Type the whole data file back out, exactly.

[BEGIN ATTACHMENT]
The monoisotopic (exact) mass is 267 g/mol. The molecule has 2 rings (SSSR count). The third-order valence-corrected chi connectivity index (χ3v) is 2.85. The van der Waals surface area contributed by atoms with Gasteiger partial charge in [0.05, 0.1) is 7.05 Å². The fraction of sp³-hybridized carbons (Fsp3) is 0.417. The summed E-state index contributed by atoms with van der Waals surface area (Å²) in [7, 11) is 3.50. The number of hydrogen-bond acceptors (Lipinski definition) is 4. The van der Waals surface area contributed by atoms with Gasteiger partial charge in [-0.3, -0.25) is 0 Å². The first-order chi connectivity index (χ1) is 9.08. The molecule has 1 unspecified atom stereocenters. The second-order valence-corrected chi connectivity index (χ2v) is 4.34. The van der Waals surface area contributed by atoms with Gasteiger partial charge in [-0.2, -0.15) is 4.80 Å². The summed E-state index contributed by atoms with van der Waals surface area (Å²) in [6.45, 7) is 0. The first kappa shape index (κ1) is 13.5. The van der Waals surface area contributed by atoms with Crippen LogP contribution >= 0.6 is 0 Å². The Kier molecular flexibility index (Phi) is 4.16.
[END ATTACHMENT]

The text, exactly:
The monoisotopic (exact) mass is 267 g/mol. The molecule has 2 rings (SSSR count). The third-order valence-corrected chi connectivity index (χ3v) is 2.85. The van der Waals surface area contributed by atoms with Gasteiger partial charge in [0.05, 0.1) is 7.05 Å². The fraction of sp³-hybridized carbons (Fsp3) is 0.417. The summed E-state index contributed by atoms with van der Waals surface area (Å²) in [7, 11) is 3.50. The number of hydrogen-bond acceptors (Lipinski definition) is 4. The van der Waals surface area contributed by atoms with Gasteiger partial charge in [-0.3, -0.25) is 0 Å². The first-order chi connectivity index (χ1) is 9.08. The molecule has 1 unspecified atom stereocenters. The second-order valence-corrected chi connectivity index (χ2v) is 4.34. The van der Waals surface area contributed by atoms with Gasteiger partial charge in [-0.2, -0.15) is 4.80 Å². The summed E-state index contributed by atoms with van der Waals surface area (Å²) in [6.45, 7) is 0. The first kappa shape index (κ1) is 13.5. The van der Waals surface area contributed by atoms with Crippen LogP contribution >= 0.6 is 0 Å². The Kier molecular flexibility index (Phi) is 4.16.